The Congo is the largest river in Western Central Africa. Its overall length of 4,380 km (2,720 mi) makes it the second longest in Africa (after the Nile); the river and its tributaries flow through the second largest rain forest area in the world, only the Amazon Rainforest being (much) larger. The Congo also gives its name to the Democratic Republic of the Congo and Republic of the Congo, both countries lying along its banks. Between 1971 and 1997 the government of then-Zaire called it the Zaire River.
The sources of the Congo are in the highlands and mountains of the East Africa Rift, as well as Lake Tanganyika and Lake Mweru, which feed the Lualaba River, which then becomes the Congo below Stanley Falls.
The Congo flows generally west from Kisangani just below the falls, then gradually bends southwest, passing by Mbandaka, joining with the Ubangi River, and running into the Pool Malebo (Stanley Pool). Kinshasa and Brazzaville are on opposite sides of the river at the Pool, then the river narrows and falls through a number of cataracts in deep canyons, running by Matadi and Boma, and into the sea at the small town of Muanda.
The mouth of the Congo was visited in 1482 by the Portuguese Diogo Cão, and in 1816 a British expedition went up as far as Isangila. Henry Morton Stanley was the first European to navigate along the river's length and report that the Lualaba was not a source of the Nile as had been suggested.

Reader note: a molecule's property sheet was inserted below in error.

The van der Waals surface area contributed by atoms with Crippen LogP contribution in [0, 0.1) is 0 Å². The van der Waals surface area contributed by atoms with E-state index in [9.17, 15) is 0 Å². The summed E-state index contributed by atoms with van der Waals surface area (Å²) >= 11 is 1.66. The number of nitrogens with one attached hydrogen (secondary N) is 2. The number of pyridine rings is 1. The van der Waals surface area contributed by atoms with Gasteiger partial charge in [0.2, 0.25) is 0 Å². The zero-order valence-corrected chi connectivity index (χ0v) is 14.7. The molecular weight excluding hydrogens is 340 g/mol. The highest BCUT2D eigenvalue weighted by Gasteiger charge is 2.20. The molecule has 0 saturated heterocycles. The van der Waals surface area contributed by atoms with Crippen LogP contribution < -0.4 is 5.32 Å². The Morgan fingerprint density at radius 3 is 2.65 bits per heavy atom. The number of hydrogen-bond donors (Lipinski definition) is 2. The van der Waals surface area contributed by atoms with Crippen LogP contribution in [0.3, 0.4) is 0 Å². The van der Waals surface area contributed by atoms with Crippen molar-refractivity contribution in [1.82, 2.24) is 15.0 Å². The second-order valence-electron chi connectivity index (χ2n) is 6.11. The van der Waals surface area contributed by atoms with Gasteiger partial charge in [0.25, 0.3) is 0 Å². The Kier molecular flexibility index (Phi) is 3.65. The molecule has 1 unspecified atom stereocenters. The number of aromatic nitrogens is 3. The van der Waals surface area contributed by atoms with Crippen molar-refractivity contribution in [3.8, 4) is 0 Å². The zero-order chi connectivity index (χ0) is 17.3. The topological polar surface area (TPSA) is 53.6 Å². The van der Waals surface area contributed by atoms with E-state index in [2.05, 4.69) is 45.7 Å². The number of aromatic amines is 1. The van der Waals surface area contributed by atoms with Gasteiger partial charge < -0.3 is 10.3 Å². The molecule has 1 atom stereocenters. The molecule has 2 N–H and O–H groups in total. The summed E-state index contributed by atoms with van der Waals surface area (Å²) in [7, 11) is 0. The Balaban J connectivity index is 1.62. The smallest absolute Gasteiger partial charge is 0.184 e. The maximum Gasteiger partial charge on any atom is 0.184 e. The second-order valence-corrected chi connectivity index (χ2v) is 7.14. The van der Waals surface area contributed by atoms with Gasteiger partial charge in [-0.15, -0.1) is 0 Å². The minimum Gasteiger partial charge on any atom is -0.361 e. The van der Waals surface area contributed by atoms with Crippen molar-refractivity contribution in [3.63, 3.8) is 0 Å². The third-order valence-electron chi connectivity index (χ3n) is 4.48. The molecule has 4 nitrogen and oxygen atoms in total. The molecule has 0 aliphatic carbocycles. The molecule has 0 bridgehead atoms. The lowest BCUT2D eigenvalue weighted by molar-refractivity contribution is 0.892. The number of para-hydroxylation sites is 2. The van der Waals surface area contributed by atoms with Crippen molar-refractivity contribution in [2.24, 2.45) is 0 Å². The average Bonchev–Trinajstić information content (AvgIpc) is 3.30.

Nearly the entire Congo is readily navigable, and railways bypass the three major falls, and much of the trade of central Africa passes along it, including copper, palm oil (as kernels), sugar, coffee, and cotton. It is also potentially valuable for hydroelectric power, and the Inga facility below Pool Malebo is the first to exploit the river.
Tributaries, in order going upstream:
- Nsele (south side of Pool Malebo)
- H. Winternitz, East Along the Equator: A Journey up the Congo and into Zaire (1987)